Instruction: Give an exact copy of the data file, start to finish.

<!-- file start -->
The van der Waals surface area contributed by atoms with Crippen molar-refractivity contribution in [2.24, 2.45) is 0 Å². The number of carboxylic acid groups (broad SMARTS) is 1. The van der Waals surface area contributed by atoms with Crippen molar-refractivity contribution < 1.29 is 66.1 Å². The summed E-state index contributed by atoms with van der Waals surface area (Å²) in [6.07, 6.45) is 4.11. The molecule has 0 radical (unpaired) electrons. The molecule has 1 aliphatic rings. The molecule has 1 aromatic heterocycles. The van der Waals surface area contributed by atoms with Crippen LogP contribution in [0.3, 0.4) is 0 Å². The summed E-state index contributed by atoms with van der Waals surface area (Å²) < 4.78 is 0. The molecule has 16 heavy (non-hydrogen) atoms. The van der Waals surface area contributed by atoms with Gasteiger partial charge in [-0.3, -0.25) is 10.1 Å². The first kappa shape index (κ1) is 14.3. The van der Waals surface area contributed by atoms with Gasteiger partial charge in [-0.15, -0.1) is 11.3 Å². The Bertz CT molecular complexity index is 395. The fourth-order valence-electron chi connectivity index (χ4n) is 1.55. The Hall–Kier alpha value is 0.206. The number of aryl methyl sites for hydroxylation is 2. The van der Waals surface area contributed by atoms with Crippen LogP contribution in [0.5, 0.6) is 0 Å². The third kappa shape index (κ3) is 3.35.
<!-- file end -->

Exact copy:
The van der Waals surface area contributed by atoms with Crippen molar-refractivity contribution in [2.24, 2.45) is 0 Å². The number of carboxylic acid groups (broad SMARTS) is 1. The van der Waals surface area contributed by atoms with Crippen molar-refractivity contribution < 1.29 is 66.1 Å². The summed E-state index contributed by atoms with van der Waals surface area (Å²) in [6.07, 6.45) is 4.11. The molecule has 0 radical (unpaired) electrons. The molecule has 1 aliphatic rings. The molecule has 1 aromatic heterocycles. The van der Waals surface area contributed by atoms with Crippen LogP contribution in [0.3, 0.4) is 0 Å². The summed E-state index contributed by atoms with van der Waals surface area (Å²) < 4.78 is 0. The molecule has 16 heavy (non-hydrogen) atoms. The van der Waals surface area contributed by atoms with Gasteiger partial charge in [-0.3, -0.25) is 10.1 Å². The first kappa shape index (κ1) is 14.3. The van der Waals surface area contributed by atoms with Gasteiger partial charge in [-0.15, -0.1) is 11.3 Å². The Bertz CT molecular complexity index is 395. The fourth-order valence-electron chi connectivity index (χ4n) is 1.55. The Hall–Kier alpha value is 0.206. The number of aryl methyl sites for hydroxylation is 2. The van der Waals surface area contributed by atoms with Crippen LogP contribution in [0.5, 0.6) is 0 Å². The third kappa shape index (κ3) is 3.35.